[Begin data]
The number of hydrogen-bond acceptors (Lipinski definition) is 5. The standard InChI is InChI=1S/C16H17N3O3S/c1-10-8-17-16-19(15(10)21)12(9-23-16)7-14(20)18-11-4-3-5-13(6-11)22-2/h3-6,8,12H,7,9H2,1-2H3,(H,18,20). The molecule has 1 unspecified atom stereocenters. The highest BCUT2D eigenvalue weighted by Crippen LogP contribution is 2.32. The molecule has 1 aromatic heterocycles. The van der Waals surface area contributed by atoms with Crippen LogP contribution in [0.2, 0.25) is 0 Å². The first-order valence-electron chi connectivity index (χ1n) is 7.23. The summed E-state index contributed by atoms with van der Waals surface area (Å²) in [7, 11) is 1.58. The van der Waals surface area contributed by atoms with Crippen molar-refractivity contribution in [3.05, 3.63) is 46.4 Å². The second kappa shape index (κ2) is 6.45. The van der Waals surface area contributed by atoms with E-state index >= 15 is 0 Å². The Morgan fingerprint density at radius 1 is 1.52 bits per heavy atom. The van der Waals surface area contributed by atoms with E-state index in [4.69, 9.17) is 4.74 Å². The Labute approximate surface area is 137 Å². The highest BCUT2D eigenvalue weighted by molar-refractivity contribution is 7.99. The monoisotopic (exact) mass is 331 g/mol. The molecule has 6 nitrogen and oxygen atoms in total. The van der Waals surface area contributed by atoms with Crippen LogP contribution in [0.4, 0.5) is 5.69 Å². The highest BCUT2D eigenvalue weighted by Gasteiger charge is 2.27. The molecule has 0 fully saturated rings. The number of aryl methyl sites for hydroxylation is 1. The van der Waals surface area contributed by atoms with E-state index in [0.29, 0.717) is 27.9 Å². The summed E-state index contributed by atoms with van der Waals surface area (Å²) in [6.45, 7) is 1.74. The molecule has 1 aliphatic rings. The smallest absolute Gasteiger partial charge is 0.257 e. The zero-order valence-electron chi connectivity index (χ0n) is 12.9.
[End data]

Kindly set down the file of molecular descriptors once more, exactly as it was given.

The number of hydrogen-bond acceptors (Lipinski definition) is 5. The standard InChI is InChI=1S/C16H17N3O3S/c1-10-8-17-16-19(15(10)21)12(9-23-16)7-14(20)18-11-4-3-5-13(6-11)22-2/h3-6,8,12H,7,9H2,1-2H3,(H,18,20). The molecule has 1 unspecified atom stereocenters. The highest BCUT2D eigenvalue weighted by Crippen LogP contribution is 2.32. The molecule has 1 aromatic heterocycles. The van der Waals surface area contributed by atoms with Crippen LogP contribution in [0.2, 0.25) is 0 Å². The first-order valence-electron chi connectivity index (χ1n) is 7.23. The summed E-state index contributed by atoms with van der Waals surface area (Å²) in [7, 11) is 1.58. The van der Waals surface area contributed by atoms with Crippen molar-refractivity contribution in [3.05, 3.63) is 46.4 Å². The second kappa shape index (κ2) is 6.45. The van der Waals surface area contributed by atoms with E-state index >= 15 is 0 Å². The Morgan fingerprint density at radius 1 is 1.52 bits per heavy atom. The van der Waals surface area contributed by atoms with E-state index in [4.69, 9.17) is 4.74 Å². The Labute approximate surface area is 137 Å². The highest BCUT2D eigenvalue weighted by molar-refractivity contribution is 7.99. The monoisotopic (exact) mass is 331 g/mol. The molecule has 6 nitrogen and oxygen atoms in total. The van der Waals surface area contributed by atoms with Crippen LogP contribution in [0.4, 0.5) is 5.69 Å². The highest BCUT2D eigenvalue weighted by Gasteiger charge is 2.27. The molecule has 0 fully saturated rings. The number of aryl methyl sites for hydroxylation is 1. The van der Waals surface area contributed by atoms with E-state index in [0.29, 0.717) is 27.9 Å². The summed E-state index contributed by atoms with van der Waals surface area (Å²) in [6.45, 7) is 1.74. The molecule has 1 aliphatic rings. The smallest absolute Gasteiger partial charge is 0.257 e. The zero-order valence-electron chi connectivity index (χ0n) is 12.9.